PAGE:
Disabled cyclist riding solo to John O’Groats and back
Cyclist Jay House, who can only walk with the aid of a stick has set off on a marathon journey that will see him ride 2000 miles in under 30 days solo in aid of the Cornwall Air Ambulance.
Jay's journey will see him travel approximately 100 miles a day, through England, Wales and Scotland and has taken months of planning and training.
"Everyone these days does John O'Groats to Lands End," said Jay, "I'm attempting to go both ways, solo, it's a bit daunting when you think about it."
Jay was lifted by the air ambulance in 1991, aged just 14, when he was knocked off his bike and rendered unconscious.
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"I was cycling down the hill into St Mawgan," said Jay, "When the car door just opened.
"There was no way to avoid the car door and I was catapulted through the air, landing head first on the concrete."
The accident left Jay in a coma at Treliske Hospital.
"I have been told that if the air ambulance hadn't lifted me I wouldn't have made it, the time saved really did save my life."
Jay is setting off on his epic ride from the air ambulance base on Friday March 1 to ride solo to the farthest tip of the mainland, before returning to Cornwall.
"One of the hardest parts of the trip has been sorting accommodation for the journey.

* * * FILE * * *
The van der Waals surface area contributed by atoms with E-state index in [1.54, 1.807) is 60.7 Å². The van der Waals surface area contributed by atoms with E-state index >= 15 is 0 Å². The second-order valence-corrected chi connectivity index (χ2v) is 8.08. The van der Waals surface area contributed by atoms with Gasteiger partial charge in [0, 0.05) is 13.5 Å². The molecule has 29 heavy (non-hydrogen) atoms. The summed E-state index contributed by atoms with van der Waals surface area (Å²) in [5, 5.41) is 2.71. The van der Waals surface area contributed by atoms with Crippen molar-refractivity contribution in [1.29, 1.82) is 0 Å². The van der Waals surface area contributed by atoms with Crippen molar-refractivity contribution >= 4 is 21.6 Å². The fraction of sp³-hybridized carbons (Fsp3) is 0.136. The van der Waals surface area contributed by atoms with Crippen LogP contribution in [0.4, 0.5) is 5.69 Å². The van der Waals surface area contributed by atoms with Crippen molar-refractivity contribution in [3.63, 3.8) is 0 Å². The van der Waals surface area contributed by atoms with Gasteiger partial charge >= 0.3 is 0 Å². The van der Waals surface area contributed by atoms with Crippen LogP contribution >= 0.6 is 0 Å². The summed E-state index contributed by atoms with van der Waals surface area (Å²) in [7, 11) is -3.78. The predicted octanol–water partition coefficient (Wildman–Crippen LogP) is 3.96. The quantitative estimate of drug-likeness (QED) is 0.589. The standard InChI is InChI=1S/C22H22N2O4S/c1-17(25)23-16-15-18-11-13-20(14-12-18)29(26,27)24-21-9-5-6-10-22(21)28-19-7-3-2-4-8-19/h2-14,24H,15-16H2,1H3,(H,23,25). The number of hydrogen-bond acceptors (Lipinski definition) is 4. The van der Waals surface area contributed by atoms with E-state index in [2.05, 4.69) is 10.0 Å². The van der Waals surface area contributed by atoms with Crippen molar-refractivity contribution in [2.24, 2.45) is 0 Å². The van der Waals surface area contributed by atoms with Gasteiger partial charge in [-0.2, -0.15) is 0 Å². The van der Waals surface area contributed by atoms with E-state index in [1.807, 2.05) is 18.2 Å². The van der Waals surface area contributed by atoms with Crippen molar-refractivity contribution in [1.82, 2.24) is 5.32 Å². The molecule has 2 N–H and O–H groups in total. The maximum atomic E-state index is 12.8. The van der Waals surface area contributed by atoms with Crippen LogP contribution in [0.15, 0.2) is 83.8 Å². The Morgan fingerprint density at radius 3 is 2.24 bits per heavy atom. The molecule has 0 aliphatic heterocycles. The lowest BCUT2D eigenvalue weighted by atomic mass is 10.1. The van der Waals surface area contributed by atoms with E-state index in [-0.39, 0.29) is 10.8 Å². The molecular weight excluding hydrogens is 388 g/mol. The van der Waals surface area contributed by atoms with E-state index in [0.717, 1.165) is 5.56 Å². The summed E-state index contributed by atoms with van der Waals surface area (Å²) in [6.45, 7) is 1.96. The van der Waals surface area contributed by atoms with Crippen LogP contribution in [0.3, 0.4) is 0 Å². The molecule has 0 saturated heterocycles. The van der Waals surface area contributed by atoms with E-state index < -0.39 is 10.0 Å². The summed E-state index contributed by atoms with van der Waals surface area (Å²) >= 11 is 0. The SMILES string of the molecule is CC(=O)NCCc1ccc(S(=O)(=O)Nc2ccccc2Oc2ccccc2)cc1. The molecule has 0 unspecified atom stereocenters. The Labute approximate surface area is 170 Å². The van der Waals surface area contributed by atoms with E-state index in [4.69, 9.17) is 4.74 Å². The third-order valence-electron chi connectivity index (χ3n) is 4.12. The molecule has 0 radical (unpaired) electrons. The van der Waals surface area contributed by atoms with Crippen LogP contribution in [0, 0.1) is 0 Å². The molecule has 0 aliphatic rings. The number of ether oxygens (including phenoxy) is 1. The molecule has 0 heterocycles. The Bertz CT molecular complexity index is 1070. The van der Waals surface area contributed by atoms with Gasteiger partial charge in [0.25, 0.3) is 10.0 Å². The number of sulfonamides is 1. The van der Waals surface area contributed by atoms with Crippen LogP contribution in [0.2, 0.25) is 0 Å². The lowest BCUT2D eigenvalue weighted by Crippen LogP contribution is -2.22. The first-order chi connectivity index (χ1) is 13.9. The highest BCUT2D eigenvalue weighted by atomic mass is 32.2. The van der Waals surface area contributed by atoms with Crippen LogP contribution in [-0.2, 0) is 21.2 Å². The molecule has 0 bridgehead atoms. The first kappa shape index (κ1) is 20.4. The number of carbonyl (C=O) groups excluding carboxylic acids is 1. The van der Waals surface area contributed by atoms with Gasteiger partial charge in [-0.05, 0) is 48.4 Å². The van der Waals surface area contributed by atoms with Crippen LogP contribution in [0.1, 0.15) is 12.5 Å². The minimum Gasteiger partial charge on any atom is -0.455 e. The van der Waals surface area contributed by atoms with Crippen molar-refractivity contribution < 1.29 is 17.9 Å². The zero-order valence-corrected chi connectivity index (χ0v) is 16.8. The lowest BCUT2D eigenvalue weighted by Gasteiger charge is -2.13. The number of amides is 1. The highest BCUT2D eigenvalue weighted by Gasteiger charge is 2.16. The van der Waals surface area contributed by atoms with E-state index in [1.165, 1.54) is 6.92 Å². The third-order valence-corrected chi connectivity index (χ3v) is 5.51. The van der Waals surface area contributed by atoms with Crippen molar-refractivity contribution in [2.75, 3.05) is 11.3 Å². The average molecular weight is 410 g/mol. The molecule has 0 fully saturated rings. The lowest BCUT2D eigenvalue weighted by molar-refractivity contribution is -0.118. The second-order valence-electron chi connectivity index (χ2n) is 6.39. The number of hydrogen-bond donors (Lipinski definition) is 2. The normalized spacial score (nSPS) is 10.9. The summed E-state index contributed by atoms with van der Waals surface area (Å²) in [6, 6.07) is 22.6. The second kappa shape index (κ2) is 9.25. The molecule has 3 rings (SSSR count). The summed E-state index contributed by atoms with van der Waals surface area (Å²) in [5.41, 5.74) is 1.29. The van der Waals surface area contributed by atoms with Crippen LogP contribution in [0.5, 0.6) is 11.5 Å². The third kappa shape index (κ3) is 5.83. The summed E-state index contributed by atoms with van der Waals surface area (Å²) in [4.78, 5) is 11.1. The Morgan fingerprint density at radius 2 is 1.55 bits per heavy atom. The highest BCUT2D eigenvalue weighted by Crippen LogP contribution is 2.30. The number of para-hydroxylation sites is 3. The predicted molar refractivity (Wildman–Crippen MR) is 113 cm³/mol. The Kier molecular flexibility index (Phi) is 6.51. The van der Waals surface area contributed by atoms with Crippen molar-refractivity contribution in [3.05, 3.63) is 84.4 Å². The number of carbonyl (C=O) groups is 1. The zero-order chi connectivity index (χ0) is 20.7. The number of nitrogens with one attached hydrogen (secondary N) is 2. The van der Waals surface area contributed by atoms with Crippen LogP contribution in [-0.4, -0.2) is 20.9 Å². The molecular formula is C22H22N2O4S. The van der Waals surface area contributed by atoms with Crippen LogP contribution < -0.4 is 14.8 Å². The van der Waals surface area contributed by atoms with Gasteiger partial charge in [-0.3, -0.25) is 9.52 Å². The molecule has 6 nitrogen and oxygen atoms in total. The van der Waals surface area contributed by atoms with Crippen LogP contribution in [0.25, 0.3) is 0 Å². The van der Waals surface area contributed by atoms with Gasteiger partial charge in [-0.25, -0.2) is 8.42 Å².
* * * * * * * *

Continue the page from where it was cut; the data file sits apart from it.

"I will be sofa surfing for much of the trek, people are being very generous in offering up overnight accommodation, having said that, if anyone knows someone in John O'Groats or Inverness I can stay with it would be a massive help."
"I'm really hoping to be able to get back for the air ambulances 26th birthday celebrations at the beginning of April.
"My target is to raise £10,000 for the charity, without whom I wouldn't be here."
Jay has set up a Facebook page so that people can follow his progress, when people log on they can also donate and send Jay messages of encouragement through the http://www.endomondo.com/app.
"It's going to be pretty lonely at times on the ride." Said Jay.
"Just being able to hear messages on the move will spur me on no end."
Susie Smith, fundraising manager for the Cornwall Air Ambulance said; "I think Jay is really brave in setting himself this challenge and I urge everyone to please support him.
"His determination and commitment is evident and Jay has been out fundraising for months across the county, what's even more impressive is that he cycles to all of these events.
"As Jay said, the rapid response of the air ambulance is often the difference between life and death.
It's only thanks to donations and people like Jay that we are able to continue providing this much-needed service."
To find out more about how to support the Cornwall Air Ambulance visit www.timesaveslives.com